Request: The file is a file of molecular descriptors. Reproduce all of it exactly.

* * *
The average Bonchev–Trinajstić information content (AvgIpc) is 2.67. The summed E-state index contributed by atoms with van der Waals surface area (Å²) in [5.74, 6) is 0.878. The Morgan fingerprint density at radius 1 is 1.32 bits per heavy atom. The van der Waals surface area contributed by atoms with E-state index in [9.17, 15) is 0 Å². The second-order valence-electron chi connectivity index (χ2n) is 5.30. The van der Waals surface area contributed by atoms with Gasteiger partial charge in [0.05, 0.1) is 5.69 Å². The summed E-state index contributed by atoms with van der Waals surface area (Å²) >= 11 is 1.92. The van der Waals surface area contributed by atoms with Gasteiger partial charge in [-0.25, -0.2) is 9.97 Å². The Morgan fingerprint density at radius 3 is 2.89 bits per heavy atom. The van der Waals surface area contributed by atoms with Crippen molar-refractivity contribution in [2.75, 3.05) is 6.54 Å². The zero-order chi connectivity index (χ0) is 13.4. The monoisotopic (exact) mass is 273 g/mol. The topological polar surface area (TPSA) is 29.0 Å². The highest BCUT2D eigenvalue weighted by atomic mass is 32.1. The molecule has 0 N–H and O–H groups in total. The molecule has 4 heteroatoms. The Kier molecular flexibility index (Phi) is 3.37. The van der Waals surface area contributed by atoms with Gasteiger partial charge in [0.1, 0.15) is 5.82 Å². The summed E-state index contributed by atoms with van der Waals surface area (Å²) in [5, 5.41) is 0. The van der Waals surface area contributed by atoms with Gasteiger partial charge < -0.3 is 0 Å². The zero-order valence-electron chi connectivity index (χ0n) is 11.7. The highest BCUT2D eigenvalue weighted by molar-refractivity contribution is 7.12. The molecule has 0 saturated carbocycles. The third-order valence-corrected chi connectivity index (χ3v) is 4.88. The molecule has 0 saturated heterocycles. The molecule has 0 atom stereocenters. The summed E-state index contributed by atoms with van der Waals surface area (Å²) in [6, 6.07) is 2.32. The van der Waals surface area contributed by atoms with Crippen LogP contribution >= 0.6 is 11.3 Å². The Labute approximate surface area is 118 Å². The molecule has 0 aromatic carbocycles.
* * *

The average Bonchev–Trinajstić information content (AvgIpc) is 2.67. The summed E-state index contributed by atoms with van der Waals surface area (Å²) in [5.74, 6) is 0.878. The Morgan fingerprint density at radius 1 is 1.32 bits per heavy atom. The van der Waals surface area contributed by atoms with E-state index in [9.17, 15) is 0 Å². The second-order valence-electron chi connectivity index (χ2n) is 5.30. The van der Waals surface area contributed by atoms with Gasteiger partial charge in [0.05, 0.1) is 5.69 Å². The summed E-state index contributed by atoms with van der Waals surface area (Å²) >= 11 is 1.92. The van der Waals surface area contributed by atoms with Gasteiger partial charge in [-0.25, -0.2) is 9.97 Å². The Morgan fingerprint density at radius 3 is 2.89 bits per heavy atom. The van der Waals surface area contributed by atoms with Crippen molar-refractivity contribution in [2.75, 3.05) is 6.54 Å². The zero-order chi connectivity index (χ0) is 13.4. The monoisotopic (exact) mass is 273 g/mol. The topological polar surface area (TPSA) is 29.0 Å². The highest BCUT2D eigenvalue weighted by atomic mass is 32.1. The molecule has 0 N–H and O–H groups in total. The molecule has 4 heteroatoms. The Kier molecular flexibility index (Phi) is 3.37. The van der Waals surface area contributed by atoms with Gasteiger partial charge in [0.1, 0.15) is 5.82 Å². The summed E-state index contributed by atoms with van der Waals surface area (Å²) in [5, 5.41) is 0. The van der Waals surface area contributed by atoms with Gasteiger partial charge < -0.3 is 0 Å². The zero-order valence-electron chi connectivity index (χ0n) is 11.7. The highest BCUT2D eigenvalue weighted by molar-refractivity contribution is 7.12. The molecule has 0 saturated carbocycles. The third-order valence-corrected chi connectivity index (χ3v) is 4.88. The molecule has 0 saturated heterocycles. The molecule has 0 atom stereocenters. The summed E-state index contributed by atoms with van der Waals surface area (Å²) in [6, 6.07) is 2.32. The van der Waals surface area contributed by atoms with Crippen LogP contribution >= 0.6 is 11.3 Å². The Labute approximate surface area is 118 Å². The molecule has 0 aromatic carbocycles.